Kare wrote:So - back to the first question: Does rebirth occur? I do not think so - but I also consider the question to be of little importance.


Is there an unbroken lineage that holds this view?


Where did the Buddha say: "Leave your thinking to the unbroken lineage!"?


Thank you.
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Re: How far back can you strip the Buddha's teachings?

Postby enkidu » Fri Oct 30, 2009 5:51 pm

pegembara wrote:
enkidu wrote:
I don't see how eliminating karma and rebirth leaves a practical eightfold path to liberation, or a comprehensible set of four noble truths and am more than a little curious how any such system may retain the label "buddhism."

Thanks.


Karma is essential, rebirth not.


Thank you for those quotations, though through my ignorance I fail to see how they address whether rebirth is essential to the Buddha's teaching.

Is the teaching on dependent origination not essential? Is rebirth not essential to the teaching on dependent origination?
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Re: How far back can you strip the Buddha's teachings?

Postby Kare » Sat Oct 31, 2009 1:11 am

enkidu wrote:Is the teaching on dependent origination not essential? Is rebirth not essential to the teaching on dependent origination?


Yes, the teaching on dependent origination is essential.

And no, rebirth is not essential to the teaching on dependent origination. Read for instance the book "Paticcasamuppada. Practical dependent origination", by Buddhadasa Bhikkhu.
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Re: How far back can you strip the Buddha's teachings?

Postby enkidu » Sat Oct 31, 2009 1:30 am

Kare wrote:
enkidu wrote:Is the teaching on dependent origination not essential? Is rebirth not essential to the teaching on dependent origination?


Yes, the teaching on dependent origination is essential.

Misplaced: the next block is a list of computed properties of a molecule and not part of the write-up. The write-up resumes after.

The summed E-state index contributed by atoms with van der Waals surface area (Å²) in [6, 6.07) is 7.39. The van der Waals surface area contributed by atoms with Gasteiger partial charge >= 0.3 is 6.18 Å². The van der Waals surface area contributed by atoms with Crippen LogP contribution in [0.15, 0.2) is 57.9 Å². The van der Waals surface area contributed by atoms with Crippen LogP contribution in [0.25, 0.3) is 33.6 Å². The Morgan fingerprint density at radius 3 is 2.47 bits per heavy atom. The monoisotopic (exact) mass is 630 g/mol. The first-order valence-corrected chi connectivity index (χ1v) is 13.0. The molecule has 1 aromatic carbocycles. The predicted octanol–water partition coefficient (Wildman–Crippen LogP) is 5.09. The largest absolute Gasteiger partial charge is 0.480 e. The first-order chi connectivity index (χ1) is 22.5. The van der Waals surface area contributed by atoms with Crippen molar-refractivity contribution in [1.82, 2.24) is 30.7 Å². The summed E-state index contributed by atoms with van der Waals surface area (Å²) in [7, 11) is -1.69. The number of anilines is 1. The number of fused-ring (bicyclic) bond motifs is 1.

And no, rebirth is not essential to the teaching on dependent origination. Read for instance the book "Paticcasamuppada. Practical dependent origination", by Buddhadasa Bhikkhu.


Thank you for the reference point. Buddhadasa Bhikkhu's astonishingly novel interpretation of the Buddha's teaching is not for me.
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Re: How far back can you strip the Buddha's teachings?

Postby tiltbillings » Sat Oct 31, 2009 2:13 am

enkidu wrote:
Kare wrote:
enkidu wrote:Is the teaching on dependent origination not essential? Is rebirth not essential to the teaching on dependent origination?


Yes, the teaching on dependent origination is essential.

And no, rebirth is not essential to the teaching on dependent origination. Read for instance the book "Paticcasamuppada. Practical dependent origination", by Buddhadasa Bhikkhu.


Thank you for the reference point. Buddhadasa Bhikkhu's astonishingly novel interpretation of the Buddha's teaching is not for me.

Or me.
This being is bound to samsara, kamma is his means for going beyond.
SN I, 38.

Ar scáth a chéile a mhaireas na daoine.
People live in one another’s shelter.

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Re: How far back can you strip the Buddha's teachings?

Postby pink_trike » Sat Oct 31, 2009 2:18 am

tiltbillings wrote:
enkidu wrote:Thank you for the reference point. Buddhadasa Bhikkhu's astonishingly novel interpretation of the Buddha's teaching is not for me.

Or me.

I think he was a Great Trickster. I use the word trickster in it's positive ancient sense.
Last edited by pink_trike on Sat Oct 31, 2009 2:26 am, edited 1 time in total.
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Re: How far back can you strip the Buddha's teachings?

Postby tiltbillings » Sat Oct 31, 2009 2:22 am

pink_trike wrote:
tiltbillings wrote:
enkidu wrote:Thank you for the reference point. Buddhadasa Bhikkhu's astonishingly novel interpretation of the Buddha's teaching is not for me.

Or me.

I think he was a Great Trickster. I use the word trickster in it's ancient traditional sense.

Actually, the problem is likely less Buddhadasa, than his overly zealous followers whose portrayal of Buddhadasa's POV becomes absolutistic. On the other hand, there are better Dhamma teachers out there.
This being is bound to samsara, kamma is his means for going beyond.
SN I, 38.

Ar scáth a chéile a mhaireas na daoine.
People live in one another’s shelter.

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Re: How far back can you strip the Buddha's teachings?

Postby pegembara » Sat Oct 31, 2009 3:36 am

enkidu wrote:
pegembara wrote:
enkidu wrote:
I don't see how eliminating karma and rebirth leaves a practical eightfold path to liberation, or a comprehensible set of four noble truths and am more than a little curious how any such system may retain the label "buddhism."

Thanks.


Karma is essential, rebirth not.


Thank you for those quotations, though through my ignorance I fail to see how they address whether rebirth is essential to the Buddha's teaching.

Is the teaching on dependent origination not essential? Is rebirth not essential to the teaching on dependent origination?